CAITLIN SPEAKS. As for the tie-up, Sufferfest founder Caitlin Landesberg called Sierra Nevada “the perfect fit” for her company.
“If it were any other company, this would not be a consideration for us,” she said. “Sierra Nevada is a family-owned and operated business that isn’t driven by shareholder pressure to meet quarterly numbers,” she continued. “I’ve always been so impressed by their commitment to the communities they serve. They are really driven by their own north.” We reached out to Caitlin to gather more details, but couldn’t get in contact with her before presstime. Check back in for her comments in tomorrow’s BBD.
JEFF ON THE COURTSHIP STORY. Sierra Nevada is kinda like the George Clooney of craft beer: You didn’t expect them to settle down with another brand. But apparently, they just hadn’t found the right fit.
For those who care about the courtship story: Jeff admitted that Sierra has had “plenty of opportunities” to acquire.
“We’ve looked at a lot of things and it just never felt right,” he said.
But just last October, Jeff was at the same conference as Caitlin, where they both were speaking. They happened to be sitting at the same table, and got along well, even though they had no idea what the other one did.
“Then she went up to present â€¦ and I listened to her story, and listened to her talk about her tribe; how she approaches the market.” It resonated with him.
They stayed in touch: “We had a couple chats,” Jeff said; she wasn’t really looking for strategic partnerships, as she had investors; and more than being investors, anyway, “we’re makers and marketers,” said Jeff.
But their needs started to converge anyway, and the cultural fit was real. “It felt like I was talking to us,” says Jeff.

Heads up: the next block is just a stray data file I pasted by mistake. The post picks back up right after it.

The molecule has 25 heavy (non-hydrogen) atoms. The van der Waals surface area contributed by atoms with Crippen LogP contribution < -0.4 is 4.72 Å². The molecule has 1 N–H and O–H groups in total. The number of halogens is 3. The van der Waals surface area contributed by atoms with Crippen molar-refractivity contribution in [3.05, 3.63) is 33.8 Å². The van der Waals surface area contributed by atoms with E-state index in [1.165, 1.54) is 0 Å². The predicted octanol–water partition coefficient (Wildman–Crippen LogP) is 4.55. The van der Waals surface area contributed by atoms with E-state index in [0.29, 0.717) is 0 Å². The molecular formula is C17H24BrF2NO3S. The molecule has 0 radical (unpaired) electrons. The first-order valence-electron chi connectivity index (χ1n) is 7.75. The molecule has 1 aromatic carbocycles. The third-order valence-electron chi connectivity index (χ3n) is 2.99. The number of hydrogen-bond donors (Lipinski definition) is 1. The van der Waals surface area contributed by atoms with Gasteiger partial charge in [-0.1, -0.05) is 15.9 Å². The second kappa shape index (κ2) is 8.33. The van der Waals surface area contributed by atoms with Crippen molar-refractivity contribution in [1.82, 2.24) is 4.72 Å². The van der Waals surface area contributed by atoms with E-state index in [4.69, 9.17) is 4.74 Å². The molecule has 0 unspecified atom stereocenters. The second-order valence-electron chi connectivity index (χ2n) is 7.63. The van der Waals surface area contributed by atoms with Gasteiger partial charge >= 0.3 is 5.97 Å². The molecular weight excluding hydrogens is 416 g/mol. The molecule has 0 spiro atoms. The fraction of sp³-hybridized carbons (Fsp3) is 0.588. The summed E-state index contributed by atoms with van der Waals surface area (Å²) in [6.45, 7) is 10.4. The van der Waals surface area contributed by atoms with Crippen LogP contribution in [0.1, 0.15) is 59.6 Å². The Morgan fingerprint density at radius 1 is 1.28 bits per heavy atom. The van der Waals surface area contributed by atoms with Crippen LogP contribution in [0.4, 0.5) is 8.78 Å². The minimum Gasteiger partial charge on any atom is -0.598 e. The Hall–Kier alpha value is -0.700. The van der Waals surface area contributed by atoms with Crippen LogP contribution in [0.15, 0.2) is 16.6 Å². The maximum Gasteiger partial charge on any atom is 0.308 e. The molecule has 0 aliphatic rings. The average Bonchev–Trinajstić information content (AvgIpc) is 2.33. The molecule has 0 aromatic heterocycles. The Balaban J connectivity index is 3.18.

WHY NOT JUST INNOVATE? Sure, the two have complementary offerings, but why not just innovate internally? We asked.
“From a brand perspective and offerings perspective: yes we can make beer, we can make anything,” said Jeff. “But they are really a sort of authentic, genuine platform: They connect with more and different consumers than our normal ones,” in different occasions.
There’s “nothing wrong for companies to create their own internal company” to tackle new occasions and demographics. But that route “didn’t feel like us — not saying we wouldn’t do that in the future.”
TARGET CONSUMER? So who comprises the complementary space that Sufferfest hits?
“They connect with the highly active,” said Jeff. Their consumers literally “sweat for beer.” Sierra’s space is more “active and outdoors; there’s is active and competitive.” And of course, “Caitlin and her team communicate very successfully and effectively with women.”
“There’s this whole sorta different usage occasion.” It makes for a much wider, second sandbox for Sierra to play in, he says.
And in terms of this fast-growing, better-for-you space in beer, Jeff points out, Sufferfest was pretty much there first.
“This is Sufferfest’s third year. They were ‘country’ before ‘country’ was cool. They didn’t jump on a wave â€¦ they were already there.”
Harry, Jenn, and Jordan